This is to say, if I started with a liquid and changed the pressure and temperature in some appropriate manner there would not be a point in time in which I suddenly got a liquid.

Note: If I start in a gas phase, keep pressure constant , I will reach the boundary between solid and gas.This boundary denotes a phase transition, something dramatic happens at this boundary. This is precisely what I can avoid if I choose the right path to move from gas to liquids.

Given the right temperature and pressure, liquid and gases are not different. But if this is the case, what right do I have to call gases and liquids distinct states?  We just happen to live at temperature and pressures where liquids and gases look very different.

What properties must I look at in order to declare I have a new state of matter? Well, if you consider the atomic structure of atoms, then presumably a state in which all the electrons are stripped from their nuclei is another state of matter – a plasma. This happens when we have very strong electromagnetic fields; lightning is an example of a plasma. “ Ah! Then there are four states of matter, ” I hear you say. Indeed, but what if I cool liquid helium so that it begins to move around with absolutely no viscosity so that a bucket of superfluid helium creeps up the walls. Is it still a liquid? What about a state of matter that does not interact with anything at all, including light? In other words, it can’t be seen, has no electrical properties, has no atomic structure; it does gravitate though so we know it exists. Are we up to six now? Just in case you were wondering, the last example is called dark matter, but it might as well be called “Fred”, we haven’t the slightest clue what it is.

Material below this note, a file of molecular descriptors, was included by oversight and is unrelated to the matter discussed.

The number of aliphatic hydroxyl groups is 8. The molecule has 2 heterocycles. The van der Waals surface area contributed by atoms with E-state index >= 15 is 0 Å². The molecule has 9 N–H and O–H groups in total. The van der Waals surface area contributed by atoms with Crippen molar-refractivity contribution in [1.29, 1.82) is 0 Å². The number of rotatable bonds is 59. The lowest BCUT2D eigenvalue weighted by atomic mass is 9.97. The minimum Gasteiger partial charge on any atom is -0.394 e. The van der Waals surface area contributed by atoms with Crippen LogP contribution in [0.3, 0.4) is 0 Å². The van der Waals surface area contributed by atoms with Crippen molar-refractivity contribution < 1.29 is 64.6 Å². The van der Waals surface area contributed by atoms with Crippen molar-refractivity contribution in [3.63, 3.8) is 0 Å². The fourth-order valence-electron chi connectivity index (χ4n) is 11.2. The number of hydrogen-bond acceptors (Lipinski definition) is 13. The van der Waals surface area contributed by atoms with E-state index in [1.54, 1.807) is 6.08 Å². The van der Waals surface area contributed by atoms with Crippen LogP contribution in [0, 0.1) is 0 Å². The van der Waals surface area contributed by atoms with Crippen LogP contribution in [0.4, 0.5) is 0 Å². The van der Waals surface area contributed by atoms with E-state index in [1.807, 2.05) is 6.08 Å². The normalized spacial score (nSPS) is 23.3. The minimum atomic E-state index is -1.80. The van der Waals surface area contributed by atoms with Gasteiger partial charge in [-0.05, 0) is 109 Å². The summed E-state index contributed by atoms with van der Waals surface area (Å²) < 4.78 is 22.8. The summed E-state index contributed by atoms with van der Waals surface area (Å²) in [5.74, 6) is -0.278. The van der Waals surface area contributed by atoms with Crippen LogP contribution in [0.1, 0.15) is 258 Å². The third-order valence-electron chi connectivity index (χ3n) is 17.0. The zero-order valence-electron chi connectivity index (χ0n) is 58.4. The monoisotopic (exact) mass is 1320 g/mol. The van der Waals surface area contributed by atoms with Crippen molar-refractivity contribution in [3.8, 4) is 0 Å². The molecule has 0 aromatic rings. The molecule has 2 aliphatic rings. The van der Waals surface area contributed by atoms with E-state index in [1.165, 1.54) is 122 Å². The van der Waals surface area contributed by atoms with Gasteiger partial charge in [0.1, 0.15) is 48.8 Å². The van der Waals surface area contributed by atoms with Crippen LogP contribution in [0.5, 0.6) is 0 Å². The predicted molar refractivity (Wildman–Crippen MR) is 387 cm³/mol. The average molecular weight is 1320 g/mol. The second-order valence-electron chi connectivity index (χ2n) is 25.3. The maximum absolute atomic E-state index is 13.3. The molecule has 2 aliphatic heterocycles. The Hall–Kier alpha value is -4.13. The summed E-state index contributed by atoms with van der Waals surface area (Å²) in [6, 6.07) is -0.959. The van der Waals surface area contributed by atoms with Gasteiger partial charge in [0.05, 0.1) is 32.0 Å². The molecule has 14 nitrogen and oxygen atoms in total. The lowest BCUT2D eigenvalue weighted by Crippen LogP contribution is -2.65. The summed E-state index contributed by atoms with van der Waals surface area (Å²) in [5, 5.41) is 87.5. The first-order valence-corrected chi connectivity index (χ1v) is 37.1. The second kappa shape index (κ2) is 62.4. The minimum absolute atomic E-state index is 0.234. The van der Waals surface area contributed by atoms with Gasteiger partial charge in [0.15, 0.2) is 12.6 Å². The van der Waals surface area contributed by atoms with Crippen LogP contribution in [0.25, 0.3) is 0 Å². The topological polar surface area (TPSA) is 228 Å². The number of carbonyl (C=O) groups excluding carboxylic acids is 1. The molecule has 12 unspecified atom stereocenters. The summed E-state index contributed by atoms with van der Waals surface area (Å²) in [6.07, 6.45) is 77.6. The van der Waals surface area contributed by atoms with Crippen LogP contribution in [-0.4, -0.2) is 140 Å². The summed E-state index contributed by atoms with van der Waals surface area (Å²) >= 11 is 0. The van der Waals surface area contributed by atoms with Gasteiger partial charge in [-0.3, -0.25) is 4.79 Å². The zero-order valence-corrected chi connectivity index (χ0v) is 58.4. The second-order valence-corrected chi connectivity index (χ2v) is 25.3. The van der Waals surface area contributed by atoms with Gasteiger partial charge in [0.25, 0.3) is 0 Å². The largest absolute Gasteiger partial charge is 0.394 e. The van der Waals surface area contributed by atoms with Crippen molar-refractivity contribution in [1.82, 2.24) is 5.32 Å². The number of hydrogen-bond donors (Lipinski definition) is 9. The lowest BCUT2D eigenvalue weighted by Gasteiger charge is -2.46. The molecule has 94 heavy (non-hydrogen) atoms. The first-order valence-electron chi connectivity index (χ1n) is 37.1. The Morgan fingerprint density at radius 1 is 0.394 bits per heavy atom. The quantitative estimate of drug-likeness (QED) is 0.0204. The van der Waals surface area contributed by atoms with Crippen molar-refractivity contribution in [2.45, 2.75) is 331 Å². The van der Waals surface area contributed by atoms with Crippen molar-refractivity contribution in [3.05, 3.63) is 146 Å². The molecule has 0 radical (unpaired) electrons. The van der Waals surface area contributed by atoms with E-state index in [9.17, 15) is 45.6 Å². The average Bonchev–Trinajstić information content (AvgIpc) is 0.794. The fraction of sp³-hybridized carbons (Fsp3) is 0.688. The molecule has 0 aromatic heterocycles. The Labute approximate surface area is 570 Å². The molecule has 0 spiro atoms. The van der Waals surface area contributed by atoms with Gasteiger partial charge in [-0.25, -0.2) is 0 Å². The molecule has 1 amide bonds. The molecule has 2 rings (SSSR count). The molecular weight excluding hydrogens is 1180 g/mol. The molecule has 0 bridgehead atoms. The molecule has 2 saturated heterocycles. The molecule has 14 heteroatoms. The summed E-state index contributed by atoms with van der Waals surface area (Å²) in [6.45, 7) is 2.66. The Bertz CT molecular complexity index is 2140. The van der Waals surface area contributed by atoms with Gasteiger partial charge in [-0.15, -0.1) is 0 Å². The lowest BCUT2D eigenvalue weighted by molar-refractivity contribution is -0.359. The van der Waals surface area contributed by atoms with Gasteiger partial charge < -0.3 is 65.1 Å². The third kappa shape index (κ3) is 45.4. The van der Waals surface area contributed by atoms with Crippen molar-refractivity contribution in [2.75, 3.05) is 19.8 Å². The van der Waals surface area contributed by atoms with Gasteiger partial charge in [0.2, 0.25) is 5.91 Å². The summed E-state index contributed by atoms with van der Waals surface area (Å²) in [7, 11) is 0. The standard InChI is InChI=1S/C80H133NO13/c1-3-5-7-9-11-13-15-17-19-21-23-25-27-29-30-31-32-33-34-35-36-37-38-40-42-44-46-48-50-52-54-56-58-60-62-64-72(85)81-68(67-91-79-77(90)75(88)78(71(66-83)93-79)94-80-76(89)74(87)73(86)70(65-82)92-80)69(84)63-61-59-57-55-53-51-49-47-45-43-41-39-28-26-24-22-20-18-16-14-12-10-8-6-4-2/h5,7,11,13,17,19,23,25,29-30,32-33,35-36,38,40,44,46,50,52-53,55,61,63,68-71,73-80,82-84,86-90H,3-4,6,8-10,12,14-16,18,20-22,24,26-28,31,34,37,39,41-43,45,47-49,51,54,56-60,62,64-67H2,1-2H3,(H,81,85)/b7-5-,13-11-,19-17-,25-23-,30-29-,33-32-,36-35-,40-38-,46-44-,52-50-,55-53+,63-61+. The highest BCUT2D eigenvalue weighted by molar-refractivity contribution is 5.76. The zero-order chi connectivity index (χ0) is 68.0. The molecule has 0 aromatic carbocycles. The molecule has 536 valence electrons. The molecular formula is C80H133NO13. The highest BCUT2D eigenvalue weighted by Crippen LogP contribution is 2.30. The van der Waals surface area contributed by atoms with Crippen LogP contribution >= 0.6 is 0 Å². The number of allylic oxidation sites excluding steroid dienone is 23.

“ Is this what my tax dollars pay you to do?”

Like with most questions in basic physics, these considerations look academic, in this sense of being practically useless, (I suppose there is no distinction in meaning if academics are useless, ipso facto anything they do is useless).  Before you consider the matter closed, contemplate for a second the following situation: your electric bill for the month is 5 dollars, and you are able to hop onto a train and move 500 miles in a mere hour at a menial cost of 75 cents.  Your dear son complains that that teleportation protocol for your quantum money was not initiated.  What in the world could make these fantastic situations a reality? The answer is new states of matter.